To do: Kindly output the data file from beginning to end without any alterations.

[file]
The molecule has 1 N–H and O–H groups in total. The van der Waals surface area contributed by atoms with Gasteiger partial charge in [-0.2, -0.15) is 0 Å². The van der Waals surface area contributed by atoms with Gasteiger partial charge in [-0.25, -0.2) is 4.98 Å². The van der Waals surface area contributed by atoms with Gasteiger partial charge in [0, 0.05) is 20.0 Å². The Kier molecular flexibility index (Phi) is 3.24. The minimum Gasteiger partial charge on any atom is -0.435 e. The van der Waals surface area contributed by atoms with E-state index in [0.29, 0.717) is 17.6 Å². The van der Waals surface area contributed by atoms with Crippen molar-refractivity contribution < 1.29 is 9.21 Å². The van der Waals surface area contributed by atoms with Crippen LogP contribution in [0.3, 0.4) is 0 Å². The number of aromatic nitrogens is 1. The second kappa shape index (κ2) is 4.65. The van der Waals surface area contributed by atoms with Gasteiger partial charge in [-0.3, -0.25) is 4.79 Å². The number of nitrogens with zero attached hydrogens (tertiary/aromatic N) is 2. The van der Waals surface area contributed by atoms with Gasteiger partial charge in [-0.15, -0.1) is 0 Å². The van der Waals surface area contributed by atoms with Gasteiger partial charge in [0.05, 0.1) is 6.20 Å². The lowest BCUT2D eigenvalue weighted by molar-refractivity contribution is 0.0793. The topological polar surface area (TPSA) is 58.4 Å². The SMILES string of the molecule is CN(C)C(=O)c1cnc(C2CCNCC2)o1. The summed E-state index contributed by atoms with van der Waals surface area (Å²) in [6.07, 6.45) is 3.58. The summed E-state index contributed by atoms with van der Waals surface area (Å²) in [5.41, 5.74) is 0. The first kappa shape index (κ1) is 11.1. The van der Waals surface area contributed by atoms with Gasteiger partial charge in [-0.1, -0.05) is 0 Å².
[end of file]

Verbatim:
The molecule has 1 N–H and O–H groups in total. The van der Waals surface area contributed by atoms with Gasteiger partial charge in [-0.2, -0.15) is 0 Å². The van der Waals surface area contributed by atoms with Gasteiger partial charge in [-0.25, -0.2) is 4.98 Å². The van der Waals surface area contributed by atoms with Gasteiger partial charge in [0, 0.05) is 20.0 Å². The Kier molecular flexibility index (Phi) is 3.24. The minimum Gasteiger partial charge on any atom is -0.435 e. The van der Waals surface area contributed by atoms with E-state index in [0.29, 0.717) is 17.6 Å². The van der Waals surface area contributed by atoms with Crippen molar-refractivity contribution < 1.29 is 9.21 Å². The van der Waals surface area contributed by atoms with Crippen LogP contribution in [0.3, 0.4) is 0 Å². The number of aromatic nitrogens is 1. The second kappa shape index (κ2) is 4.65. The van der Waals surface area contributed by atoms with Gasteiger partial charge in [-0.3, -0.25) is 4.79 Å². The number of nitrogens with zero attached hydrogens (tertiary/aromatic N) is 2. The van der Waals surface area contributed by atoms with Gasteiger partial charge in [-0.15, -0.1) is 0 Å². The van der Waals surface area contributed by atoms with Gasteiger partial charge in [0.05, 0.1) is 6.20 Å². The lowest BCUT2D eigenvalue weighted by molar-refractivity contribution is 0.0793. The topological polar surface area (TPSA) is 58.4 Å². The SMILES string of the molecule is CN(C)C(=O)c1cnc(C2CCNCC2)o1. The summed E-state index contributed by atoms with van der Waals surface area (Å²) in [6.07, 6.45) is 3.58. The summed E-state index contributed by atoms with van der Waals surface area (Å²) in [5.41, 5.74) is 0. The first kappa shape index (κ1) is 11.1. The van der Waals surface area contributed by atoms with Gasteiger partial charge in [-0.1, -0.05) is 0 Å².